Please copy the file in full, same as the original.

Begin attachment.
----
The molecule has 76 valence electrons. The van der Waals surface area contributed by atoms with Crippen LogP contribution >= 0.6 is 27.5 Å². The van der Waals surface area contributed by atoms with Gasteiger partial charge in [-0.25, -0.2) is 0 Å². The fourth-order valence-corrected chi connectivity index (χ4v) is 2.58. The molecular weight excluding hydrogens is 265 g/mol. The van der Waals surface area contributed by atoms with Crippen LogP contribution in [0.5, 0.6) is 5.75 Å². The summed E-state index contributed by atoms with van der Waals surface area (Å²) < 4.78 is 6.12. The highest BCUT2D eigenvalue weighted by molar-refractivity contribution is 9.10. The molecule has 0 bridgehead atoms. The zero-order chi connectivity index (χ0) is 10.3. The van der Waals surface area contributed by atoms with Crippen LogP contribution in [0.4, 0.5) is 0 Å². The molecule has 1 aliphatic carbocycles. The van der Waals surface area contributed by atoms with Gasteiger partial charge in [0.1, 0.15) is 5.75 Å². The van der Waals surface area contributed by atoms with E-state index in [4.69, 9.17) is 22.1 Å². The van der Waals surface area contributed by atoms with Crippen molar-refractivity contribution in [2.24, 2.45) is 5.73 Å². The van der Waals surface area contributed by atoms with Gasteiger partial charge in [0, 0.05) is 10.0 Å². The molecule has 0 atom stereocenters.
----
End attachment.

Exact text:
The molecule has 76 valence electrons. The van der Waals surface area contributed by atoms with Crippen LogP contribution >= 0.6 is 27.5 Å². The van der Waals surface area contributed by atoms with Gasteiger partial charge in [-0.25, -0.2) is 0 Å². The fourth-order valence-corrected chi connectivity index (χ4v) is 2.58. The molecular weight excluding hydrogens is 265 g/mol. The van der Waals surface area contributed by atoms with Crippen LogP contribution in [0.5, 0.6) is 5.75 Å². The summed E-state index contributed by atoms with van der Waals surface area (Å²) < 4.78 is 6.12. The highest BCUT2D eigenvalue weighted by molar-refractivity contribution is 9.10. The molecule has 0 bridgehead atoms. The zero-order chi connectivity index (χ0) is 10.3. The van der Waals surface area contributed by atoms with Crippen LogP contribution in [0.4, 0.5) is 0 Å². The molecule has 1 aliphatic carbocycles. The van der Waals surface area contributed by atoms with Gasteiger partial charge in [0.1, 0.15) is 5.75 Å². The van der Waals surface area contributed by atoms with E-state index in [4.69, 9.17) is 22.1 Å². The van der Waals surface area contributed by atoms with Crippen molar-refractivity contribution in [2.24, 2.45) is 5.73 Å². The van der Waals surface area contributed by atoms with Gasteiger partial charge in [0, 0.05) is 10.0 Å². The molecule has 0 atom stereocenters.